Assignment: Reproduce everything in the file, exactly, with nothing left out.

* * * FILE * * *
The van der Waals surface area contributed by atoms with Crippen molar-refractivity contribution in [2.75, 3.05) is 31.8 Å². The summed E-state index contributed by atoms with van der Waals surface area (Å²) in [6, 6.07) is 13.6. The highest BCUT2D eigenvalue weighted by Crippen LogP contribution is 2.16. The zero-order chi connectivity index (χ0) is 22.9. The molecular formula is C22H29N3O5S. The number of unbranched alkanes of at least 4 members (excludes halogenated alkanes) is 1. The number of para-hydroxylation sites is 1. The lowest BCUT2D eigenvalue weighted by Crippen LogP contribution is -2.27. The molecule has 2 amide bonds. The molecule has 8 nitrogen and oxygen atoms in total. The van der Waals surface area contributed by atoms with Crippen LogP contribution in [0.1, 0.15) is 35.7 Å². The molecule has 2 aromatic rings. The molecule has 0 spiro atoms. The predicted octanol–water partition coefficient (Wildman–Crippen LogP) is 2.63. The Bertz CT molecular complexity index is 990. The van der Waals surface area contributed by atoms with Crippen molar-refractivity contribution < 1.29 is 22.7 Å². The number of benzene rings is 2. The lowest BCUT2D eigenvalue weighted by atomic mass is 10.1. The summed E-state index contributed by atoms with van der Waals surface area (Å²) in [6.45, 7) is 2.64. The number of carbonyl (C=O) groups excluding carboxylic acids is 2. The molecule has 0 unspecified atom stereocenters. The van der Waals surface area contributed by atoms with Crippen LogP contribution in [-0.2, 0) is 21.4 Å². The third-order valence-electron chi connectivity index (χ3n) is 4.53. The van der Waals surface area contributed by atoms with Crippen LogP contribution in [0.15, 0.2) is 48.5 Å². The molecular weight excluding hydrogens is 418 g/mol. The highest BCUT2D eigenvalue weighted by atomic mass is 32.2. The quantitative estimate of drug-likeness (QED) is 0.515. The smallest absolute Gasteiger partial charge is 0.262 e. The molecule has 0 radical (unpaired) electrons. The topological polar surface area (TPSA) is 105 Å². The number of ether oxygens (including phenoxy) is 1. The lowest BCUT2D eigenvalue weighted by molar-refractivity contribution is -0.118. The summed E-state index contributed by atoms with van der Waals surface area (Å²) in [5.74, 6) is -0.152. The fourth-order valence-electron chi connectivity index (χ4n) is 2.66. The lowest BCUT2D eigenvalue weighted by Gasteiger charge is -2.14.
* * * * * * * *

The van der Waals surface area contributed by atoms with Crippen molar-refractivity contribution in [2.75, 3.05) is 31.8 Å². The summed E-state index contributed by atoms with van der Waals surface area (Å²) in [6, 6.07) is 13.6. The highest BCUT2D eigenvalue weighted by Crippen LogP contribution is 2.16. The zero-order chi connectivity index (χ0) is 22.9. The molecular formula is C22H29N3O5S. The number of unbranched alkanes of at least 4 members (excludes halogenated alkanes) is 1. The number of para-hydroxylation sites is 1. The lowest BCUT2D eigenvalue weighted by Crippen LogP contribution is -2.27. The molecule has 2 amide bonds. The molecule has 8 nitrogen and oxygen atoms in total. The van der Waals surface area contributed by atoms with Crippen LogP contribution in [0.1, 0.15) is 35.7 Å². The molecule has 2 aromatic rings. The molecule has 0 spiro atoms. The predicted octanol–water partition coefficient (Wildman–Crippen LogP) is 2.63. The Bertz CT molecular complexity index is 990. The van der Waals surface area contributed by atoms with Crippen molar-refractivity contribution < 1.29 is 22.7 Å². The number of benzene rings is 2. The lowest BCUT2D eigenvalue weighted by atomic mass is 10.1. The summed E-state index contributed by atoms with van der Waals surface area (Å²) in [6.45, 7) is 2.64. The number of carbonyl (C=O) groups excluding carboxylic acids is 2. The molecule has 0 unspecified atom stereocenters. The van der Waals surface area contributed by atoms with Crippen LogP contribution in [-0.2, 0) is 21.4 Å². The third-order valence-electron chi connectivity index (χ3n) is 4.53. The van der Waals surface area contributed by atoms with Crippen LogP contribution in [0.15, 0.2) is 48.5 Å². The molecular weight excluding hydrogens is 418 g/mol. The highest BCUT2D eigenvalue weighted by atomic mass is 32.2. The quantitative estimate of drug-likeness (QED) is 0.515. The smallest absolute Gasteiger partial charge is 0.262 e. The molecule has 0 radical (unpaired) electrons. The topological polar surface area (TPSA) is 105 Å². The number of ether oxygens (including phenoxy) is 1. The lowest BCUT2D eigenvalue weighted by molar-refractivity contribution is -0.118. The summed E-state index contributed by atoms with van der Waals surface area (Å²) in [5.74, 6) is -0.152. The fourth-order valence-electron chi connectivity index (χ4n) is 2.66. The lowest BCUT2D eigenvalue weighted by Gasteiger charge is -2.14.